4.0 out of 5 stars A readable primer 15 Jun 2011
By D. J. H. Thorn TOP 1000 REVIEWER VINE VOICE
Format:Paperback
I bought this book with a view to gaining a general outline of how Britain's destiny has been shaped. Having read a few in-depth history books on specific events and short periods, I felt that I would gain by understanding the wider context in which these events occurred. In the main, I feel that Schama's book has given me that, although, as ever, it means putting one's trust in the author's accuracy and judgement of what is relevant.

What I didn't expect, unlike some reviewers it seems, was a comprehensive account of every event of note. With a subject this broad, the content is necessarily selective. I'm guessing, of course, but I'd say Schama chose the events he thought were the most fundamental to the nation's destiny, rather than the juiciest ones. Every subject he covers has a bearing on what follows and generally involves significant change, while illuminating what it was like to live in the period under discussion.

I read the indignant reviews of those attacking what they see as anglo-centric bias with some amusement. Those with the greatest power have the most influence and if they happen to be English kings, what is Schama to do? By all means, seek out material on the history of Wales or Scotland to learn about their cultures, but are we to suppose that the likes of Llewellyn or Malcolm III shaped our destinies? Had Schama adopted a more provincial approach, the same people would doubtless have criticised him for portraying the Welsh and Scottish as greedy, backstabbing, bloodthirsty barbarians, as it's clear that most of the, mainly English, protagonists were just that. As it is, conquerors from Rome, Scandinavia and France are also given extensive room. Hardly anglo-centric.
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24 of 27 people found the following review helpful
5.0 out of 5 stars History made accessible 31 Mar 2001
By A Customer
Format:Audio Cassette|Verified Purchase
This is a great book to read but I think it all the better for having Timothy West read it. He has the right voice to draw you into the story of Britain and want to keep listening. The best part about the whole story is how the book combines both elements of our history - continuity interspersed with shocks to the system - which the country deals with and incorporates into the fabric of what makes Britain. The other fascinating point is how the book deals with the successive influences on Britain and how we are the result of a continuing series of waves of immigration and war. I recommend this audio book because it tells a story and helps identify where we came from as a nation - something that is very relevant to today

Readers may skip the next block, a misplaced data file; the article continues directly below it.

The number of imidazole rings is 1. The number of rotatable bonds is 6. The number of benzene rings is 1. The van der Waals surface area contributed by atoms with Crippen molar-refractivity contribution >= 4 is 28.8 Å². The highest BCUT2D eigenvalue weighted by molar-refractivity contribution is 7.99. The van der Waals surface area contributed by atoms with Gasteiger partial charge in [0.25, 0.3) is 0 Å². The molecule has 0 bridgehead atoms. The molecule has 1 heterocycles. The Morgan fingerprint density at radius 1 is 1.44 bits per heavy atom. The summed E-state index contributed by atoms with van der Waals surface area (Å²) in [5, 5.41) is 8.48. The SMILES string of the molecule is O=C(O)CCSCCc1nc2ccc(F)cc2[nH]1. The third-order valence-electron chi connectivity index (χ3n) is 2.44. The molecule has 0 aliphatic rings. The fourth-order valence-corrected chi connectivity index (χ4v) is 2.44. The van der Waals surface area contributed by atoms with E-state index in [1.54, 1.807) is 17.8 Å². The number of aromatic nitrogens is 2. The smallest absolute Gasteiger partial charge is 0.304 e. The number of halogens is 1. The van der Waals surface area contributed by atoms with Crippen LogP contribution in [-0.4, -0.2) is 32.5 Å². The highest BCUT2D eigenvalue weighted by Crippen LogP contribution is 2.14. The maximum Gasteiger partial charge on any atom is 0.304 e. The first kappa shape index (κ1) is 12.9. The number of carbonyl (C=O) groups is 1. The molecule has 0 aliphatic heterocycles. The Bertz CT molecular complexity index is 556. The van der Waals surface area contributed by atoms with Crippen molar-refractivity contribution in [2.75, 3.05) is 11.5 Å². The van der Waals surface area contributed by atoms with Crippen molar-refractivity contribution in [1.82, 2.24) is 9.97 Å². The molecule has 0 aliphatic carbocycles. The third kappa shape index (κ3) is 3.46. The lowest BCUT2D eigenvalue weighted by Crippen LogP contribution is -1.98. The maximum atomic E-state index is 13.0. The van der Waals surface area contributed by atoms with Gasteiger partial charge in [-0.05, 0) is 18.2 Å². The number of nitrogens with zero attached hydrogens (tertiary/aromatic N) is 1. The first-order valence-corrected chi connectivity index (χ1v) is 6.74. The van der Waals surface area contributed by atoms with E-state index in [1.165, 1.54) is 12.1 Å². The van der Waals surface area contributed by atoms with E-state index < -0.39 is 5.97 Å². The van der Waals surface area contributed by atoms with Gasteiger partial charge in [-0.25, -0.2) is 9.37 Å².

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22 of 25 people found the following review helpful
2.0 out of 5 stars Very much like the curate's egg - good in parts 12 April 2001
By A Customer
Format:Hardcover
however:-
Despite considerable detail about the French component of the English nation in earlier chapters, along with the campaigns and consequences, the Hundred Years War only gets mentioned by name!
My main irritation however, and the complete spoiling of the book for me, is the fact that the first third is quite good, and the last third OK, but the middle third is completly missing!! He quite reasonably and perfectly legitimately divides the time period by the reigns of the monarchs, spending considerable time on the main events and ramifications of each reign, and then covers the events of the Wars of the Roses, the transition from the Plantagenets to the Tudors, the rapid succesion of monarchs (not even named!), the life & times of Richard III etc. all in one page! This is arguably one of the most action packed, interesting and important periods in our history, and not described at all!